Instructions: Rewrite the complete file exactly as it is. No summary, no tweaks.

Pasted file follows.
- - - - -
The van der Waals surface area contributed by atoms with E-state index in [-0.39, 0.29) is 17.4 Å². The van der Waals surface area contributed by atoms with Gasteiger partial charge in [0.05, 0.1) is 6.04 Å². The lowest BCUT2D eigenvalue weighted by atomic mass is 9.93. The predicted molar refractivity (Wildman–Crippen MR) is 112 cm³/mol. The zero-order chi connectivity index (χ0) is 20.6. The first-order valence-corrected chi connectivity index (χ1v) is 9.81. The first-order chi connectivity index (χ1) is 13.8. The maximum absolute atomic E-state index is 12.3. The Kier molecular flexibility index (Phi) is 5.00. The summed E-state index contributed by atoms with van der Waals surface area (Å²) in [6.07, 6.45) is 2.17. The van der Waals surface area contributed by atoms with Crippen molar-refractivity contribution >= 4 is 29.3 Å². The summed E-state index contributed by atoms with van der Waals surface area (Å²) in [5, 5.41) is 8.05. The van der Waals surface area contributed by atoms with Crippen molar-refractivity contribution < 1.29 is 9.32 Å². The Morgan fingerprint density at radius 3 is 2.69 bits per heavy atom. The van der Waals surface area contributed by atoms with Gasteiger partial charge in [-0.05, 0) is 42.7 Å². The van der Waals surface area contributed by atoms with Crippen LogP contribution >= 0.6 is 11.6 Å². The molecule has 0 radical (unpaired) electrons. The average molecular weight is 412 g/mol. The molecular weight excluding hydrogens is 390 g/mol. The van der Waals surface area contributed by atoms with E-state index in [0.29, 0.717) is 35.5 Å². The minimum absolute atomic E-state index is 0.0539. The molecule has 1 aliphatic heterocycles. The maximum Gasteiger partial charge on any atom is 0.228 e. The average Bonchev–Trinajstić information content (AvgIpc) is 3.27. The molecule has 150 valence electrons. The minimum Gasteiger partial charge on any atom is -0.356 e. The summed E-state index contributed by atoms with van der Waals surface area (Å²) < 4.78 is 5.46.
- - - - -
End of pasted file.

The van der Waals surface area contributed by atoms with E-state index in [-0.39, 0.29) is 17.4 Å². The van der Waals surface area contributed by atoms with Gasteiger partial charge in [0.05, 0.1) is 6.04 Å². The lowest BCUT2D eigenvalue weighted by atomic mass is 9.93. The predicted molar refractivity (Wildman–Crippen MR) is 112 cm³/mol. The zero-order chi connectivity index (χ0) is 20.6. The first-order valence-corrected chi connectivity index (χ1v) is 9.81. The first-order chi connectivity index (χ1) is 13.8. The maximum absolute atomic E-state index is 12.3. The Kier molecular flexibility index (Phi) is 5.00. The summed E-state index contributed by atoms with van der Waals surface area (Å²) in [6.07, 6.45) is 2.17. The van der Waals surface area contributed by atoms with Crippen molar-refractivity contribution >= 4 is 29.3 Å². The summed E-state index contributed by atoms with van der Waals surface area (Å²) in [5, 5.41) is 8.05. The van der Waals surface area contributed by atoms with Crippen molar-refractivity contribution < 1.29 is 9.32 Å². The Morgan fingerprint density at radius 3 is 2.69 bits per heavy atom. The van der Waals surface area contributed by atoms with Gasteiger partial charge in [-0.05, 0) is 42.7 Å². The van der Waals surface area contributed by atoms with Crippen LogP contribution >= 0.6 is 11.6 Å². The molecule has 0 radical (unpaired) electrons. The average molecular weight is 412 g/mol. The molecular weight excluding hydrogens is 390 g/mol. The van der Waals surface area contributed by atoms with E-state index in [0.29, 0.717) is 35.5 Å². The minimum absolute atomic E-state index is 0.0539. The molecule has 1 aliphatic heterocycles. The maximum Gasteiger partial charge on any atom is 0.228 e. The average Bonchev–Trinajstić information content (AvgIpc) is 3.27. The molecule has 150 valence electrons. The minimum Gasteiger partial charge on any atom is -0.356 e. The summed E-state index contributed by atoms with van der Waals surface area (Å²) < 4.78 is 5.46.